a matter of greatest importance.
11:1815 For first of all, when ye come together in the
church, I hear that there be divisions among you; and I
partly believe it.
(15) To celebrate the Lord's supper correctly, it is required
that there is not only consent of doctrine, but also of
affections, so that it is not profaned.
11:1916 For there must be also heresies among you, that they
which are f approved may be made manifest among you.
(16) Although schisms and heresies proceed from the devil, and
are evil, yet they come not by chance, nor without cause,
and they turn to the profit of the elect.
(f) Whom experience has taught to be of sound religion and
11:20 When ye come together therefore into one place, [this] is
g not to eat the Lord's supper.
(g) This is a usual metaphor by which the apostle flatly
denies that which many did not do well.
11:21 For in eating every one taketh h before [other] his own
supper: and one is hungry, and another is drunken.
(h) Eats his food and does not wait until others come.
11:2217 What? have ye not houses to eat and to drink in? or
despise ye the church of God, and shame them that have
not? What shall I say to you? shall I praise you in this?
I praise [you] not.
(17) The apostle thinks it good to take away the love feasts
because of their abuse, although they had been practised a
long time, and with commendation used in churches, and
were appointed and instituted by the apostles.
11:2318 For I have received of the Lord that which also I
delivered unto you, That the Lord Jesus the [same] night
in which he was betrayed took bread:
(18) We must take a true form of keeping the Lord's supper, out
of the institution of it, the parts of which are these:
touching the pastors, to show forth the Lord's death by
preaching his word, to bless the bread and the wine by
calling upon the name of God, and together with prayers to
declare the institution of it, and finally to deliver the
bread broken to be eaten, and the cup received to be drunk
with thanksgiving. And touching the flock, that every man
examine himself, that is to say, to prove both his
knowledge, and also faith, and repentance: to show forth
the Lord's death, that is, in true faith to yield to his
word and institution: and last of all, to take the bread
from the minister's hand, and to eat it and to drink the
wine, and give God thanks. This was Paul's and the
apostles' manner of ministering.
11:24 And when he had given thanks, he brake [it], and said,
Take, eat: this is my body, which is i broken for you:
this do in remembrance of me.
(i) This word "broken" denotes to us the manner of
Christ's death, for although his legs were not broken,
as the thieves legs were, yet his body was very
severely tormented, and torn, and bruised.
11:2719 Wherefore whosoever shall eat this bread, and drink
[this] cup of the Lord, k unworthily, shall be guilty of
the body and blood of the Lord.
(19) Whoever condemns the holy ordinances, that is, uses them
incorrectly, are guilty not of the bread and wine, but of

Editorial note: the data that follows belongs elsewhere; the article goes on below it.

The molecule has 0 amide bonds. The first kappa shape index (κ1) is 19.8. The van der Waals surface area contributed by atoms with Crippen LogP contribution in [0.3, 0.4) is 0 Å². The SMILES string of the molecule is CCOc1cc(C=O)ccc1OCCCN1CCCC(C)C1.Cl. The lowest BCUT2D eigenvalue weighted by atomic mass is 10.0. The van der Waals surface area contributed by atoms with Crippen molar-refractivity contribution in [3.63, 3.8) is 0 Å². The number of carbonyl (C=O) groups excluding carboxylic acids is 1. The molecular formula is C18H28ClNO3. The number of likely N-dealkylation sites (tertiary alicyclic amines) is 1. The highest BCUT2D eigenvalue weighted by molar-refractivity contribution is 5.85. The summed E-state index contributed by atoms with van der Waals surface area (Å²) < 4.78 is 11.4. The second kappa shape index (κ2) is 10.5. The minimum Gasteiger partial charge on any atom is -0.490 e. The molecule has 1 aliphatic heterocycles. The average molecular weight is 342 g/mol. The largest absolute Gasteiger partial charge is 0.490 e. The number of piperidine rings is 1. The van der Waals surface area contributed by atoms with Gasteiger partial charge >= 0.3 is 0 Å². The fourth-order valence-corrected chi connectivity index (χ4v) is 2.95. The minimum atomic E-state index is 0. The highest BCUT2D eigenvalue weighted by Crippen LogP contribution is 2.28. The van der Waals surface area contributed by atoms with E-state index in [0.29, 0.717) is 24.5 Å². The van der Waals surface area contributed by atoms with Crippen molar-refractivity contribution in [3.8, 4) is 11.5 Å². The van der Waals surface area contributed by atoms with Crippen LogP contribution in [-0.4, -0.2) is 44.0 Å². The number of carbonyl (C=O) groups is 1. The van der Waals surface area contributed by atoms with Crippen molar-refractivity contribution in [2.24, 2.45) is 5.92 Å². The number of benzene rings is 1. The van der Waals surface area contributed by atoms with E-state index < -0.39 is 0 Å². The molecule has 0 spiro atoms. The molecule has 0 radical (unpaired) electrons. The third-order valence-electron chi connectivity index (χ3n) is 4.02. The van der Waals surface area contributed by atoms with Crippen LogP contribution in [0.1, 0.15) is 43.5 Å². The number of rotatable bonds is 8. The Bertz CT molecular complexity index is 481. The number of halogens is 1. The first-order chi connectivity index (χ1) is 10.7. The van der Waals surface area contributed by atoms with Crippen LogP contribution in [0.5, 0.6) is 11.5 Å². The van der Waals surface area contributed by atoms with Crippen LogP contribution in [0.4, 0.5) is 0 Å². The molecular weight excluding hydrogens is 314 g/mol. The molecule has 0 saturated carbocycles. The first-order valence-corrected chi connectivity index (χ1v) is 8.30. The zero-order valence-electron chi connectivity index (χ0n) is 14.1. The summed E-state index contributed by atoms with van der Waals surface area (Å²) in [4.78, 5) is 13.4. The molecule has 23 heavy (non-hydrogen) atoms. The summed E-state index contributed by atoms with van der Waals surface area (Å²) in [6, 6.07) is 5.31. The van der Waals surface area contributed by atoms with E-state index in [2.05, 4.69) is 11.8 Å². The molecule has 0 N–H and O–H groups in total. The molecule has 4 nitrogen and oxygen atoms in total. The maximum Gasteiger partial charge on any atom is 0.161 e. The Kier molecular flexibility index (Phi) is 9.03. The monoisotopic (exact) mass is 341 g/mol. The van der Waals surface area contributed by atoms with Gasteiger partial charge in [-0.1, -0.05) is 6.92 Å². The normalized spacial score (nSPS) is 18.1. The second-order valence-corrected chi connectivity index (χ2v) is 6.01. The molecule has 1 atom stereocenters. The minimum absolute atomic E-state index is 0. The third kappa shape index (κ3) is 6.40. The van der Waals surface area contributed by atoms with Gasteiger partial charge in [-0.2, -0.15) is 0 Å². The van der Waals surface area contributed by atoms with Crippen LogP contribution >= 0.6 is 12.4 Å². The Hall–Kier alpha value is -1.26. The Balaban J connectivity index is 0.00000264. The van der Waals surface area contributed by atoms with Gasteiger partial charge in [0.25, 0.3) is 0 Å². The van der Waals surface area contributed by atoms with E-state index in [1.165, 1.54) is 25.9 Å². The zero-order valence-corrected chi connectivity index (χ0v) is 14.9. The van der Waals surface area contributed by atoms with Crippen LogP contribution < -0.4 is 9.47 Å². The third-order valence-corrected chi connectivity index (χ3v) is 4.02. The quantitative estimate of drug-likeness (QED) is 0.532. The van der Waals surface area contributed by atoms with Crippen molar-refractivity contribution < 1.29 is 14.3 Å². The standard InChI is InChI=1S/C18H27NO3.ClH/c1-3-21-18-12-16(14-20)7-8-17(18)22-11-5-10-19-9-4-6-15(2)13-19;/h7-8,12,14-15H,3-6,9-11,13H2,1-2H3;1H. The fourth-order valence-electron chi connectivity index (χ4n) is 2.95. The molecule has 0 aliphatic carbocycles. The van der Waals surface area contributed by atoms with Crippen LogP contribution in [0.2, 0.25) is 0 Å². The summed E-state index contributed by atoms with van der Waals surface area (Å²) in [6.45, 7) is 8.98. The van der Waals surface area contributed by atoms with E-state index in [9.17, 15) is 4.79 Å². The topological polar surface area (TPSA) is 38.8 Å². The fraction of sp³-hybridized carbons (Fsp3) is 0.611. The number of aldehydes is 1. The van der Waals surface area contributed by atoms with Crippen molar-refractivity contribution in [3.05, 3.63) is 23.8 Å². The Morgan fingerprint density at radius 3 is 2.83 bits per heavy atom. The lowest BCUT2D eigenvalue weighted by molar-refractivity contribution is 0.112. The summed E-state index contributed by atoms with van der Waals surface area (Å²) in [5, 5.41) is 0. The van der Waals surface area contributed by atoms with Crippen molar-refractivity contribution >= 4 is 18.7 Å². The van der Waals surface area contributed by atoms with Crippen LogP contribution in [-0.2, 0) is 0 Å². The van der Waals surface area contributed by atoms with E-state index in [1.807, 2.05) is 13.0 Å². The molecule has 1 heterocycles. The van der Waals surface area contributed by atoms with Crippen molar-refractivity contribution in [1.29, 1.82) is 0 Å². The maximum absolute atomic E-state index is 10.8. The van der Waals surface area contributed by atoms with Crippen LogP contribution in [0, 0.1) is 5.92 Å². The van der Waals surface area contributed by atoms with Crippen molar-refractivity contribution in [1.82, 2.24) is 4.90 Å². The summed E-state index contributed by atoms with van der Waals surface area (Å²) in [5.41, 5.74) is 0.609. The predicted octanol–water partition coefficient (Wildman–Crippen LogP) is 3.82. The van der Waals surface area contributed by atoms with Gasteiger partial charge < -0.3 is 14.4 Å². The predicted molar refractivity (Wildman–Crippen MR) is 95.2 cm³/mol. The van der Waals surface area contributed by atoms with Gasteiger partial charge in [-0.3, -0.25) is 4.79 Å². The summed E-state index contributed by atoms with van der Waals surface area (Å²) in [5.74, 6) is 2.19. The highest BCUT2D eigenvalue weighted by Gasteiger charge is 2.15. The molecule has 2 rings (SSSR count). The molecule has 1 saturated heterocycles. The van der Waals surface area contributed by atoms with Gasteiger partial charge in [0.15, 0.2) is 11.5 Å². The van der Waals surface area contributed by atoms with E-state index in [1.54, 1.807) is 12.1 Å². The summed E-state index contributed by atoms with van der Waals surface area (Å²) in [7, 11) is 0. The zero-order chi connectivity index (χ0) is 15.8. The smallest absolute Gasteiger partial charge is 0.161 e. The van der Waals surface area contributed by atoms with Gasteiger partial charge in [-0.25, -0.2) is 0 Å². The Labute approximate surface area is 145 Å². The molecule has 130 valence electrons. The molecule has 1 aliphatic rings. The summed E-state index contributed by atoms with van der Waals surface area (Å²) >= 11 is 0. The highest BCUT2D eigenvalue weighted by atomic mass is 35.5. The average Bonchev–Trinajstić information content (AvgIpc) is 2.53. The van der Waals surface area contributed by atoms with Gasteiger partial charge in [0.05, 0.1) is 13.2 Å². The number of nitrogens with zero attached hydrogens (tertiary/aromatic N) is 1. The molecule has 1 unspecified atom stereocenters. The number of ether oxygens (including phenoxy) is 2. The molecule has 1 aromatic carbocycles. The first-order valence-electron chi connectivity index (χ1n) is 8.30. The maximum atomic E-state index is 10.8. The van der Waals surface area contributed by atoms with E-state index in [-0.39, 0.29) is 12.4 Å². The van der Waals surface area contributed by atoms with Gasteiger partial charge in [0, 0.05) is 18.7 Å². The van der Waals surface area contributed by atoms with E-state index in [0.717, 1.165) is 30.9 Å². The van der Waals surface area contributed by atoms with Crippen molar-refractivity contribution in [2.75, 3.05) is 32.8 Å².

the thing itself, that is, of Christ, and will be
grievously punished for it.
(k) Otherwise than how such mysteries should properly be
11:2820 But let l a man examine himself, and so let him eat
of [that] bread, and drink of [that] cup.
(20) The examination of a man's self, is of necessity required
in the supper, and therefore they ought not to be admitted
to it who cannot examine themselves: such as children,
furious and angry men, also such as either have no knowledge
of Christ, or not sufficient, although they profess
Christian religion: and others that cannot examine
(l) This passage overthrows the idea of the faith of
merit, or undeveloped faith, which the papists
11:29 For he that eateth and drinketh unworthily, eateth and
drinketh damnation to himself, not m discerning the
(m) He is said to discern the Lord's body that has
consideration of the worthiness of it, and therefore
comes to eat of this food with great reverence.
11:3021 For this cause many [are] weak and sickly among you,
and many sleep.
(21) The profaning of the body and blood of the Lord in his
mysteries is harshly punished by him, and therefore such
wrongs ought diligently to be prevented by each one
judging and correcting himself.
11:31 For if we would n judge ourselves, we should not be
(n) Try and examine ourselves, by faith and repentance,
separating ourselves from the wicked.
11:3322 Wherefore, my brethren, when ye come together to eat,
tarry one for another.
(22) The supper of the Lord is a common action of the whole
church, and therefore there is no place for private
11:3423 And if any man hunger, let him eat at home; that ye
come not together unto condemnation. 24 And the rest
will I set in order when I come.
(23) The supper of the Lord was instituted not to feed the
belly, but to feed the soul with the communion of Christ,
and therefore it ought to be separated from common
(24) Such things as pertain to order, as place, time, form of
prayers, and other such like, the apostle took order for
in congregations according to the consideration of times,
places, and persons.